Brett Lewis (Writer), John Paul Leon (Artist), Dave Stewart (Colours), John Workman (Letters)
The Winter Men is a mixture of crime story and spy story, set in Russia after the collapse of the Soviet Union, when economic liberalisation created a new capitalist state ruled by criminals and spies. The main character is Kris Kalenov (who seems to spend the whole of the book wearing at least one plaster over his battered face), a veteran of a Soviet super-soldier program who’s fallen on hard times in the new Russia. He and his former comrades are just getting by, working as mercenaries, bodyguards, gangsters. Then he gets entangled in a case involving a missing girl, and becomes caught up in a conspiracy reaching from the mafiyas on the streets to the ex-Soviet spooks and oligarchs who control the levers of power.
It’s a dense comic – there is a lot on each page to take in. It doesn’t rely on splash pages or “cool” moments, it doesn’t hold your hand and point out every element. There are significant visual and verbal cues that I completely missed the first time round.
A lot of this density and cohesiveness comes from it being a comic where everyone is working at the top of their game to the benefit of the finished work. Brett Lewis’ writing is excellent, but his collaborators make it work within the comics medium.
John Paul Leon is part of that Sean Phillips/Michael Lark school of pencilly, shadow-heavy art that’s usually used for “gritty” street-level spy/crime comics. He’s seriously good, and in this comic he gets a chance to flex his muscles, staging talky sequences and shootouts and car chases with equal aplomb (and anyone who reads comics should know how hard it is to do a car chase in the medium. Lewis and Leon pull it off brilliantly). It’s because his art isn’t glossy or fantastical. And that means you feel every gunshot, every punch, every instance of shattering glass and spurting blood. And the moments where the characters sit around talking are staged and drawn just as well, the excellent use of body language drawing you in to the noirish atmosphere.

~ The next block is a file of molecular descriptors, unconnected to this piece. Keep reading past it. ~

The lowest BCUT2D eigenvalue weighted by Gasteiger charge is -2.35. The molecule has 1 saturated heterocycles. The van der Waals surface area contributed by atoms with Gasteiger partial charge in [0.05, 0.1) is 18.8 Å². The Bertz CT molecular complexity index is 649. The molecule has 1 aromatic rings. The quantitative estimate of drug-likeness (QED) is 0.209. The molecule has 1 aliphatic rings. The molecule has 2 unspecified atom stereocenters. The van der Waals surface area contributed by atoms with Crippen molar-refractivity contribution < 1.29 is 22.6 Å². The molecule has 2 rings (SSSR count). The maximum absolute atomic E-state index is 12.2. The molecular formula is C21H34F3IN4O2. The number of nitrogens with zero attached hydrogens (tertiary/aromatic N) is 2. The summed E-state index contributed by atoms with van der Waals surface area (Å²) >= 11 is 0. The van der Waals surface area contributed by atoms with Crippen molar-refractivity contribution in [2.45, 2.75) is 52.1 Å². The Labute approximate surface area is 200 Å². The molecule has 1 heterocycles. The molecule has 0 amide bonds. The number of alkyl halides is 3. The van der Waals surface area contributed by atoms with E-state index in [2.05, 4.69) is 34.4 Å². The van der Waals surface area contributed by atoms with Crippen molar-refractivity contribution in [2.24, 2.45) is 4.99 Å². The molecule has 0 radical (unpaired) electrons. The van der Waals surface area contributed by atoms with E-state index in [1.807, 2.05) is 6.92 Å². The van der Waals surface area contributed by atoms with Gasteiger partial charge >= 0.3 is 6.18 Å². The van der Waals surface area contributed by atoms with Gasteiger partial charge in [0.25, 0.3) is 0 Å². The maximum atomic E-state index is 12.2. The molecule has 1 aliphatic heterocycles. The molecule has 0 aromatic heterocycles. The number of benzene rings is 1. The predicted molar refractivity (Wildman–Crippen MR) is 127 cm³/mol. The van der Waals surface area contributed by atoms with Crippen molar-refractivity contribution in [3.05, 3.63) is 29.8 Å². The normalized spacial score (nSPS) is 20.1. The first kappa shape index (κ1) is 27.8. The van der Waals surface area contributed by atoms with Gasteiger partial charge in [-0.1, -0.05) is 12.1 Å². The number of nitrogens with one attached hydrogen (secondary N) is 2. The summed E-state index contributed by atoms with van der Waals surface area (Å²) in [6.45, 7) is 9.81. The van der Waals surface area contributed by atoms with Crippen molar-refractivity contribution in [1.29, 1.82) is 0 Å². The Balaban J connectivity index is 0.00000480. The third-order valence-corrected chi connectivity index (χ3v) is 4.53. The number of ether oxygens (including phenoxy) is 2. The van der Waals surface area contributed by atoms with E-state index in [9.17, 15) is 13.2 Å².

There’s a unique quality to the dialogue and narration. It reads like it was originally written in Russian, then translated to English. There are odd moments where English phrases seem to be mistranslated, or metaphors are used without explaining the context. Just as in the wider narrative, you’re thrown in, and have to catch up.
deeply broken society – from the power players at the top to the foot soldiers at the bottom. Unsparing in its portrayal of how many people suffer, bleed and die to keep the established “order” in place.There’s an issue in the back half of the book where Kris and his gangster pal Nikki spend a day driving around the city, attending to police business and Nikki’s criminal enterprises. It’s a low-key slice of life story, with little to no connection to the main plot. But you’re still riveted, because Lewis, Leon and their collaborators have created an entire world, where the lives of the characters seem to be independent of the demands of the story. That would be great in literature. It’s doubly great in comics.